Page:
“Other scientists have already reached the point where they can look at a magnetic property in State A, and then see that the X-rays cause it to shift to State B,” Bonetti explains. “This study is about seeing the path it takes from A to B during these short time intervals.”
Describing himself as “much more a physicist than an engineer,” Bonetti says he’s motivated by a desire to unveil new basic knowledge, not to create commercial products. But that doesn’t stop him from speculating on how studies of nano-scale magnetic behaviour may someday have practical applications.
“Computer chip makers are very close to the physical limits of how much can be squeezed into silicon. They’re aggressively looking at other materials now, and no one can say where they’ll be in just five years,” he says. “The basic function of a transistor is very simple. You have a gate, and by opening or closing it you create your binary logic. What if we can use magnetism to define on and off? That might give us ‘smart,’ multifunctional materials.”
Unlike today’s electron-based technologies, magnetism stays in a given state without a continuous energy supply. “We might see laptop computers or other electronic devices that only need to be charged once a year.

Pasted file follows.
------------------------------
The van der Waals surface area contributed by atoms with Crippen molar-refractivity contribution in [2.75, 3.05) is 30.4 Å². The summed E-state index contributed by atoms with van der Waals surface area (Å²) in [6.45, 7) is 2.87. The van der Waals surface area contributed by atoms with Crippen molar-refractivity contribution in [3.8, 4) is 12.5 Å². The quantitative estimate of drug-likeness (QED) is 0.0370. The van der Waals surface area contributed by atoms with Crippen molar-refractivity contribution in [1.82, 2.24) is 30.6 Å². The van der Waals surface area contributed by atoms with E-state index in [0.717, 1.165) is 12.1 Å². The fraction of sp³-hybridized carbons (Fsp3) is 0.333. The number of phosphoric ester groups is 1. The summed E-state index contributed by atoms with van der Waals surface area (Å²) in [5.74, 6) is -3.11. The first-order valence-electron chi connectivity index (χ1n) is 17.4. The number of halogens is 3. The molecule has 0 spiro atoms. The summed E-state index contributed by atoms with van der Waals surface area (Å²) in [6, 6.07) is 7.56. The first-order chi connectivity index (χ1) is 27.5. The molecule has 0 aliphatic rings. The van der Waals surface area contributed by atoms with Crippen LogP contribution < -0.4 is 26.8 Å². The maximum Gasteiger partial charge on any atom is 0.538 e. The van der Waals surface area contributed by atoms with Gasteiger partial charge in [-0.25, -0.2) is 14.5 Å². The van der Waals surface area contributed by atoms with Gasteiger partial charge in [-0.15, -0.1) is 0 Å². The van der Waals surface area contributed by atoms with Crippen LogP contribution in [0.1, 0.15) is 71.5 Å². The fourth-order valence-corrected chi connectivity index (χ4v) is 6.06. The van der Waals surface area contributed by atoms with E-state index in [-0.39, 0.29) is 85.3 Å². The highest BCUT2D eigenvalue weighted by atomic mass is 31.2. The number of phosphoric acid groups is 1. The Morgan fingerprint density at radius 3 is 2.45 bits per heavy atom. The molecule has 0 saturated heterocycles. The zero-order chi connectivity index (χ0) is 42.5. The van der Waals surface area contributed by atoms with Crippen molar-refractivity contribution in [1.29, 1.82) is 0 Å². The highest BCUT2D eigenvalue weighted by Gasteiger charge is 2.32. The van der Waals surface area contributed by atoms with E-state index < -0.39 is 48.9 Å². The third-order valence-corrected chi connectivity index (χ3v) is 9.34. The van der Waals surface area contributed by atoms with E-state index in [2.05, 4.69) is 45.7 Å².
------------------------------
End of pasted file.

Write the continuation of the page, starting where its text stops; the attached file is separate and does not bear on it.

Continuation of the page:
“My work at Stanford is a purely experimental study on exotic materials,” Bonetti continues. “It’s very basic science. But the biggest technology revolutions usually begin with fundamental science. The transistor was very much a theoretical game when it was created at Bell Labs. And the technology behind today’s hard disks began with theories that only physicists understood — and even they didn’t quite see the practical value for some time.”
Just like Zeno and Aristotle, who weren’t looking to improve arrow technology, but only wanted to explain why they could fly at all.
By Kevin Billinghurst | firstname.lastname@example.org